On July 29, 1981, barely six months into his presidency and in the face of an economic crisis of historic proportions, Ronald Reagan succeeded in persuading both houses of Congress to pass dramatic tax cuts that set the stage for nearly three decades of vigorous economic growth...
Be careful when one uses the superlative case—best, most, -est, etc.—or evokes end-of-the-world imagery...
The decades of the 1980s and 1990s seem to offer two different fiscal models for promoting economic growth. The 1980s under President Reagan suggest that cutting taxes is more important than balancing the budget. The 1990s under President Clinton suggest the importance of balancing the budget with moderate tax increases. Yet the results in each decade were similar: sustained economic growth. President George W. Bush has clearly been following the Reagan model in his first term: enacting large tax cuts even as the federal budget approaches record deficits. But has the Bush team taken the correct lessons from our recent economic past? Do the Bush policies promote long-term growth or jeopardize it?
Just two years ago, in the 2000 fiscal year, the annual federal budget had a surplus of $236 billion. Now the federal government is facing a budget deficit of more than $150 billion, possibly much more. And whereas during the presidential campaign of 2000, the candidates were debating how to spend trillions in expected future surpluses, the Congressional Budget Office is now projecting a cumulative $1 trillion deficit by 2011. What happened to the surplus, and what is to blame for the return of the deficit? Is it President Bush's tax cut? Or was it the recession of 2001 and the war on terrorism? In light of the deficit, what should we make of the president's budget plans?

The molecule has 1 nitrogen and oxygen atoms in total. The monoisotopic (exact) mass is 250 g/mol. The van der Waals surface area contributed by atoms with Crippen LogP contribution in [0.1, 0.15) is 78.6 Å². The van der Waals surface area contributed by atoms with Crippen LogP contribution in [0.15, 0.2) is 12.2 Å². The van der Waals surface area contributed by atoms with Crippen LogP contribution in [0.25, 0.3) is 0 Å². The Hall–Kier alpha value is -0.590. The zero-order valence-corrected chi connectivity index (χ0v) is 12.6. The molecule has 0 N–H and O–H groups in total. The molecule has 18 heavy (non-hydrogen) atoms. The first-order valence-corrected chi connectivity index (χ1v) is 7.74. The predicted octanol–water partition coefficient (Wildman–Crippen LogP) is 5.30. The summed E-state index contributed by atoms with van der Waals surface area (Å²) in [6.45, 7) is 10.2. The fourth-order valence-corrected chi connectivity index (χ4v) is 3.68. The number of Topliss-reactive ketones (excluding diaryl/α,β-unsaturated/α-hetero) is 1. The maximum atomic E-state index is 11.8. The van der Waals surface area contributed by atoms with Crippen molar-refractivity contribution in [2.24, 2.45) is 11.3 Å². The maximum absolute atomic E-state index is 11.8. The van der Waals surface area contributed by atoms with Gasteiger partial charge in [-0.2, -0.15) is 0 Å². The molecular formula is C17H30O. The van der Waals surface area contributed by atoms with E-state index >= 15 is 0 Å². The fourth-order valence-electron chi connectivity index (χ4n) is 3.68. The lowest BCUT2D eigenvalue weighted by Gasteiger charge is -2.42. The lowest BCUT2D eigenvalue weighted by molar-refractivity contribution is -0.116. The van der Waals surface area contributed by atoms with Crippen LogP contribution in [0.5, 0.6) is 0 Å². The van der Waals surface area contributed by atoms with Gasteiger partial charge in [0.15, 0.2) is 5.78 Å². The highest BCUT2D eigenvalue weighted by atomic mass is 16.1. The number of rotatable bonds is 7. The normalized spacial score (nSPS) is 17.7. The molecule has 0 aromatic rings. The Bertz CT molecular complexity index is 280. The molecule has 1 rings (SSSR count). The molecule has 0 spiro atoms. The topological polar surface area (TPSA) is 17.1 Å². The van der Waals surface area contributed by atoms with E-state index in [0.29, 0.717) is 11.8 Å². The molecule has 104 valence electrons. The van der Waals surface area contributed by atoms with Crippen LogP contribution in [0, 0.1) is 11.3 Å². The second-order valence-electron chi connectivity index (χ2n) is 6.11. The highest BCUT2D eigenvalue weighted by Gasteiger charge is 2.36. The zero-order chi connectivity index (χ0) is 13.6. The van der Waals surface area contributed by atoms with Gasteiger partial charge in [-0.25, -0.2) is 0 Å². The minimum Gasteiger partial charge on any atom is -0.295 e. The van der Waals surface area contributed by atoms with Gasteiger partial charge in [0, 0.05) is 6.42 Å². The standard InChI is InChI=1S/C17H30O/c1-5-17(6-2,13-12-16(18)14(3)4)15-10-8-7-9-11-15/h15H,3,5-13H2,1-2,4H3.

In January 2004, President George W. Bush announced a plan for a manned mission to Mars in the first half of the twenty-first century. Is NASA up to the task? Given the recent failures of NASA's manned space program, from Space Shuttle disasters to the overbudget and barely functional International Space Station, should NASA even be running a manned space program? If so, what can be done to revitalize NASA and restore both its sense of purpose and the public's excitement for space exploration that has been missing for twenty years? Peter Robinson speaks with Sean O'Keefe.
In making Social Security reform a top priority of his second term, President George W. Bush has emphasized two points: first, that, without changes, our Social Security system will be bankrupt by 2042 and, second, that a key element of reform must be creating private accounts to allow workers to invest a portion of their payroll taxes in stocks and bonds. Is the president right on both counts? Peter Robinson speaks with John Cogan and Alan Auerbach.